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Australian Housing Crash, Has the bubble burst?
plastic
post Posted: Nov 17 2020, 07:31 PM
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Don't know about Au. but years ago OECD put out a report saying NZ was cutting its nose off to spite itself by being a low tax nation. They then held up the teal estate industry as the lowest taxed sector relative to value in the world.

No prizes for guessing their recommendations were to increase taxes.

When that happens, watch out for the banks. Its just like the Japanese bubble economy of the eighties.



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What did Uncle Mel do to us?
 
mullokintyre
post Posted: Nov 17 2020, 04:27 PM
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In Reply To: early birds's post @ Nov 17 2020, 04:22 PM

Land tax is a politicians dream. Instead of only getting stamp duty on a sale, the gov gets something every year.
And they can index it!
So then it does not matter if there is a housing boom or ust, they can budget on a fixed amount every year.
Don't know why they have not done this already!
Mick



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early birds
post Posted: Nov 17 2020, 04:22 PM
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https://www.afr.com/property/residential/st...20201117-p56fb2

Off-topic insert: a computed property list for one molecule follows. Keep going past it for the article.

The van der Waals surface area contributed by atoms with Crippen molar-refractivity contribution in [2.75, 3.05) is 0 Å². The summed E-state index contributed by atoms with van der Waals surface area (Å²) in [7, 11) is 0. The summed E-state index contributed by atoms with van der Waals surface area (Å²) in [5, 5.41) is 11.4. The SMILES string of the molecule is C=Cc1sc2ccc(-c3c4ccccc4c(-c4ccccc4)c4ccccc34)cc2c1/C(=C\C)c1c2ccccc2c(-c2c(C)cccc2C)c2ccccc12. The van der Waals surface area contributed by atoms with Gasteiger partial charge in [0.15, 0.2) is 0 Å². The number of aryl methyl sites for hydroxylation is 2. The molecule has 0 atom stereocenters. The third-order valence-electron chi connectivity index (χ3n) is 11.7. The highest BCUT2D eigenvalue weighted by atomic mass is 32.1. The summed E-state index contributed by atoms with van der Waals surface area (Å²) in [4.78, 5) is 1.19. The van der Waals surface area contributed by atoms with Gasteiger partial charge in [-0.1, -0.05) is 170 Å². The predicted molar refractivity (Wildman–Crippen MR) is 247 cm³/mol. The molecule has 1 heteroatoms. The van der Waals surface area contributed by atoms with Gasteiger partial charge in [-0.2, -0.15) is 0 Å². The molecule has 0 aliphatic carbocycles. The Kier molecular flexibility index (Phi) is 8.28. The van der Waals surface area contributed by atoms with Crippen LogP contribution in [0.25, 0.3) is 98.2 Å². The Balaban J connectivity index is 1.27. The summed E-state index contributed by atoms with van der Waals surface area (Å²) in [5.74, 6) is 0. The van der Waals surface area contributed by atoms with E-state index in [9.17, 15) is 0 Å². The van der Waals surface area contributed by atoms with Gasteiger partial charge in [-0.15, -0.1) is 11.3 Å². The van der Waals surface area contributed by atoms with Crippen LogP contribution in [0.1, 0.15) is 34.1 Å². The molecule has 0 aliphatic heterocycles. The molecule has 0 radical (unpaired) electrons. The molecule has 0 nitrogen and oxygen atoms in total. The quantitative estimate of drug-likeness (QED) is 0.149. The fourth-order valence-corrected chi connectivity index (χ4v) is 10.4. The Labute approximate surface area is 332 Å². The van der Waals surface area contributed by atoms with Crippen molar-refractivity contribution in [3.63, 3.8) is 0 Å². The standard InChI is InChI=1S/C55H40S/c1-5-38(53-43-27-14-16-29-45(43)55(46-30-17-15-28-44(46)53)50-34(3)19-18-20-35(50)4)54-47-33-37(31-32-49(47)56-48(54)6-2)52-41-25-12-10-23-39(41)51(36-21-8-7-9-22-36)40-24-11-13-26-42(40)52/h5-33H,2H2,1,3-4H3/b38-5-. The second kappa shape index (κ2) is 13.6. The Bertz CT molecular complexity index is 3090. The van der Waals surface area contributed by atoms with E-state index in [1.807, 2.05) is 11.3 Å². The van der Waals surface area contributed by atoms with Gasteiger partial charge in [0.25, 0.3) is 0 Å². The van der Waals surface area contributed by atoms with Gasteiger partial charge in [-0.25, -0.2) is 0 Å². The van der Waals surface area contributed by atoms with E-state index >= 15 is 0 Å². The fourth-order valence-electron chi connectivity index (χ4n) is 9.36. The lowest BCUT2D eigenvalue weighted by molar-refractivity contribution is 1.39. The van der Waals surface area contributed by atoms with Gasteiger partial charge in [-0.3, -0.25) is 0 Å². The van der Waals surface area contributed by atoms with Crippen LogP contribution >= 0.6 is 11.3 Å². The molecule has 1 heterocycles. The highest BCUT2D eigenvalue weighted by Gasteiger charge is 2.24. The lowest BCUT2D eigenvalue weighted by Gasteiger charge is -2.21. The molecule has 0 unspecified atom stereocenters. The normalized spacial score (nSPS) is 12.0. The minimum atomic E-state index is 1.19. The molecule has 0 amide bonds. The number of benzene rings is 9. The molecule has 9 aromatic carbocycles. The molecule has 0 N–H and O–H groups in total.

NSW's plan to replace stamp duty with land tax could depress housing-market activity in the run-up to implementation of a new regime as people planning to buy could hold off doing so until given the chance to avoid the up-front stamp duty hit, said economist Shane Oliver.

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if they really think of housing price is too high, why the hell they keeps cut the rate?? seems GFC isn't enough lesson to be learned??

again, little joe like me have no voice, only try to avoid screw as much as i can!! sadsmiley02.gif



 
early birds
post Posted: Jul 9 2020, 01:08 PM
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https://www.msn.com/en-au/money/realestate/...ars/ar-BB16vrEo

The latest data from Domain shows apartment rents dropped 3.2% over the June quarter, their largest fall in 15 years.
Melbourne, Sydney and Hobart led the plunge as shut borders hurt their tourism and international student markets and increased the number of long-term rentals.
House tenants in Melbourne and Hobart also saw substantial falls alongside those in Canberra, Brisbane, and Perth.

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banks give another 4 months "mortgage holidays" that might soften the blow??? unsure.gif
but will add up to future pay up!!






























 
mullokintyre
post Posted: Jul 8 2020, 12:16 PM